6 Things I Learned About Marketing from Scientology
Scientologists are the best marketers ever. They brainwashed millions of people and built a billion dollar organization based on nothing.
On Friday I watched Going Clear: Scientology and the Prison of Belief, a documentary about (the cult of?) Scientology.
You might know Scientology as that mysterious “religion” adopted by celebrities such as Tom Cruise and John Travolta. Founded by military veteran, L. Ron Hubbard, Scientology teaches that people are immortal spiritual beings who have forgotten their true nature, and that a human is an alien spiritual being, termed a thetan, that is presently trapped on planet Earth in a physical “meat body.”
How do so many intelligent people, despite almost no scientific evidence to support it, come to believe in stuff like this and spend years of their lives and hundreds of thousands of dollars on it? There must be some really great marketing behind this…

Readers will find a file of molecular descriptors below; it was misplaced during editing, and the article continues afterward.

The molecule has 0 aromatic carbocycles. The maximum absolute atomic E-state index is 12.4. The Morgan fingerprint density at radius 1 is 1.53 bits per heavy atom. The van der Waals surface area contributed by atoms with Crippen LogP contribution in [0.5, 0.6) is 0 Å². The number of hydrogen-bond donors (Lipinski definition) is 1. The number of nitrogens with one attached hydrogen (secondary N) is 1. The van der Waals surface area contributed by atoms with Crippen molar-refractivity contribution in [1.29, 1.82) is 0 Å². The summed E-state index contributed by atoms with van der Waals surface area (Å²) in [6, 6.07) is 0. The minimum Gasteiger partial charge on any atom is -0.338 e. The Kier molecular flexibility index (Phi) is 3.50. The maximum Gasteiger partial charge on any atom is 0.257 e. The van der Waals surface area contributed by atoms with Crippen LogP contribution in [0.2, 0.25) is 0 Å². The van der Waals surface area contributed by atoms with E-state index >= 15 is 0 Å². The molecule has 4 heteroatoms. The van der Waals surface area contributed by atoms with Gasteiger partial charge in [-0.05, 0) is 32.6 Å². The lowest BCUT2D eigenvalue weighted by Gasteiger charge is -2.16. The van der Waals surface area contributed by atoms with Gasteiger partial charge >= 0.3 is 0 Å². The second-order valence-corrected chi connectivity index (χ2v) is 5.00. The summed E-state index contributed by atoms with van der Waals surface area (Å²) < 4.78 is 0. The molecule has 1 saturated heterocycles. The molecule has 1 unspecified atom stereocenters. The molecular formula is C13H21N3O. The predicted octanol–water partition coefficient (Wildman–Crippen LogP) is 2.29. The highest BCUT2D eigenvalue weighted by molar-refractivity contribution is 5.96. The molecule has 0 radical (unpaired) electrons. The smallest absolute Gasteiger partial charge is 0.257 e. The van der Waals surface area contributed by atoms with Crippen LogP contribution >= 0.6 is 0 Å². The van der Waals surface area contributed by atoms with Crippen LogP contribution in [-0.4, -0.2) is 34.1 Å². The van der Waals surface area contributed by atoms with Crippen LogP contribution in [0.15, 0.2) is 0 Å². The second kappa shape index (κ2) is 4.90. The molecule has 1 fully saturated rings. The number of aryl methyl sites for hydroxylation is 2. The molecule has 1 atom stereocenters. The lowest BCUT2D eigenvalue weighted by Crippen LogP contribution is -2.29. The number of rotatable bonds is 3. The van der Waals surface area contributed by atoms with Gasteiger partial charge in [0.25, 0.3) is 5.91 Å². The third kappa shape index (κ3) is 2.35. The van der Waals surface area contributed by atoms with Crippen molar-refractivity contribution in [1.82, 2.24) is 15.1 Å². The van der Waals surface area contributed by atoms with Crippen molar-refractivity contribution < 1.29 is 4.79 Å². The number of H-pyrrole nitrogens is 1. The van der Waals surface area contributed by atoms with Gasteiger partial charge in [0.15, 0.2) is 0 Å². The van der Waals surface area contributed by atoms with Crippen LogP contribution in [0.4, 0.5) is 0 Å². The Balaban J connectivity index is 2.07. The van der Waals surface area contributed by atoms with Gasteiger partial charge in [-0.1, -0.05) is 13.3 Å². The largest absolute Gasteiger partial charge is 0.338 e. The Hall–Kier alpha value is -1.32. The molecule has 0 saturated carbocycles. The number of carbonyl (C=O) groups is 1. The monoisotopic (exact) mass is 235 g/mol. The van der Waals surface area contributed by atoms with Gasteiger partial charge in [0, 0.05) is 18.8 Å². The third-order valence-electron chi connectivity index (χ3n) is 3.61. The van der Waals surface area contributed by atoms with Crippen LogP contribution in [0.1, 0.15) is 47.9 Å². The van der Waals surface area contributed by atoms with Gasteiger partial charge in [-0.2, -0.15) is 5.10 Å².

I do not encourage starting a power hungry cult that physically abuses its members, however I noticed a few of the strategies used by Scientology to recruit it’s members have also been applied to build a “cult following” for a business.
1. Solve a problem
In the documentary “Going Clear,” interviewees described finding Scientology in search for a solution to a problem they were having such as, a relationship, anxiety, lack of a sense of purpose, etc.. Scientology promises to solve these problems.
If a business is not providing value to its customers or users, it will not have customers or users for very long. If I had to summarize entrepreneurship in one sentence it would be “figure out what people want and give it to them.”
In the case of Scientology, the playbook was more like “figure out what people want, then tell them that you have it, even though you don’t.” By promising to solve a problem, recruits feel like they’re getting more than isolation from friends and family, physical abuse, and a smaller bank account balance.
2. Create a funnel